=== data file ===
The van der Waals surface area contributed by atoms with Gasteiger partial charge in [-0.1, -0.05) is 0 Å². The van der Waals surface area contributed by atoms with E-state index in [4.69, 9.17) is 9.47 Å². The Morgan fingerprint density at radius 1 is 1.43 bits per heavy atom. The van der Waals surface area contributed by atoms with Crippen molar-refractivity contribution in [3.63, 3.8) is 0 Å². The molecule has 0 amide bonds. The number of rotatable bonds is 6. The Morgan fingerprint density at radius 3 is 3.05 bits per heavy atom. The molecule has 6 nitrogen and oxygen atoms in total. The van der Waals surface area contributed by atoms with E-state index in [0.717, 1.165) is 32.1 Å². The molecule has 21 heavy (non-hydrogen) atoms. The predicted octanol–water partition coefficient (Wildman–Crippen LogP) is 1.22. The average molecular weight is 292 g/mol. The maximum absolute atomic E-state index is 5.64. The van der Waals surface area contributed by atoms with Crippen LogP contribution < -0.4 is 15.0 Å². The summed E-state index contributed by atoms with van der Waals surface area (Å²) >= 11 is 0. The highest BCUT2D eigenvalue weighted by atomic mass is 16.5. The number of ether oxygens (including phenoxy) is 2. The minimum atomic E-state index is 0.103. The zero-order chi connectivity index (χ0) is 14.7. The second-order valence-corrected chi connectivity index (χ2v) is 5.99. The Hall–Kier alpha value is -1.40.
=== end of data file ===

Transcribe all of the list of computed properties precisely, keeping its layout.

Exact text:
The van der Waals surface area contributed by atoms with Gasteiger partial charge in [-0.1, -0.05) is 0 Å². The van der Waals surface area contributed by atoms with E-state index in [4.69, 9.17) is 9.47 Å². The Morgan fingerprint density at radius 1 is 1.43 bits per heavy atom. The van der Waals surface area contributed by atoms with Crippen molar-refractivity contribution in [3.63, 3.8) is 0 Å². The molecule has 0 amide bonds. The number of rotatable bonds is 6. The Morgan fingerprint density at radius 3 is 3.05 bits per heavy atom. The molecule has 6 nitrogen and oxygen atoms in total. The van der Waals surface area contributed by atoms with E-state index in [0.717, 1.165) is 32.1 Å². The molecule has 21 heavy (non-hydrogen) atoms. The predicted octanol–water partition coefficient (Wildman–Crippen LogP) is 1.22. The average molecular weight is 292 g/mol. The maximum absolute atomic E-state index is 5.64. The van der Waals surface area contributed by atoms with Crippen LogP contribution < -0.4 is 15.0 Å². The summed E-state index contributed by atoms with van der Waals surface area (Å²) >= 11 is 0. The highest BCUT2D eigenvalue weighted by atomic mass is 16.5. The number of ether oxygens (including phenoxy) is 2. The minimum atomic E-state index is 0.103. The zero-order chi connectivity index (χ0) is 14.7. The second-order valence-corrected chi connectivity index (χ2v) is 5.99. The Hall–Kier alpha value is -1.40.